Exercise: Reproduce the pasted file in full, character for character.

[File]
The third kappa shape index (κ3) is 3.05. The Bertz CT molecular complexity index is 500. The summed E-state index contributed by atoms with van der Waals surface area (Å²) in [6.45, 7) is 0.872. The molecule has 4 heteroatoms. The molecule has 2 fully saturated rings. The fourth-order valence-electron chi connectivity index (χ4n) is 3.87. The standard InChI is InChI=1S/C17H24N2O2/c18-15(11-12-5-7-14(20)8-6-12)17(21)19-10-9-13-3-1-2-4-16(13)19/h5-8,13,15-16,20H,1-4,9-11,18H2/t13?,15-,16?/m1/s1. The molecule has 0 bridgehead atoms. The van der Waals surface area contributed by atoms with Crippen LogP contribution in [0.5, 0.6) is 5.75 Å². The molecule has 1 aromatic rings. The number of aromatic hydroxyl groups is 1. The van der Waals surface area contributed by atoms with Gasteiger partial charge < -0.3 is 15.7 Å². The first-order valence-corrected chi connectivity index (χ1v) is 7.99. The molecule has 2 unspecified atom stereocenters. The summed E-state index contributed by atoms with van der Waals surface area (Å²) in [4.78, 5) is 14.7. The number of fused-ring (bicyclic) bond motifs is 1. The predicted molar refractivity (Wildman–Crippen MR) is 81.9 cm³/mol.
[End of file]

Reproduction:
The third kappa shape index (κ3) is 3.05. The Bertz CT molecular complexity index is 500. The summed E-state index contributed by atoms with van der Waals surface area (Å²) in [6.45, 7) is 0.872. The molecule has 4 heteroatoms. The molecule has 2 fully saturated rings. The fourth-order valence-electron chi connectivity index (χ4n) is 3.87. The standard InChI is InChI=1S/C17H24N2O2/c18-15(11-12-5-7-14(20)8-6-12)17(21)19-10-9-13-3-1-2-4-16(13)19/h5-8,13,15-16,20H,1-4,9-11,18H2/t13?,15-,16?/m1/s1. The molecule has 0 bridgehead atoms. The van der Waals surface area contributed by atoms with Crippen LogP contribution in [0.5, 0.6) is 5.75 Å². The molecule has 1 aromatic rings. The number of aromatic hydroxyl groups is 1. The van der Waals surface area contributed by atoms with Gasteiger partial charge < -0.3 is 15.7 Å². The first-order valence-corrected chi connectivity index (χ1v) is 7.99. The molecule has 2 unspecified atom stereocenters. The summed E-state index contributed by atoms with van der Waals surface area (Å²) in [4.78, 5) is 14.7. The number of fused-ring (bicyclic) bond motifs is 1. The predicted molar refractivity (Wildman–Crippen MR) is 81.9 cm³/mol.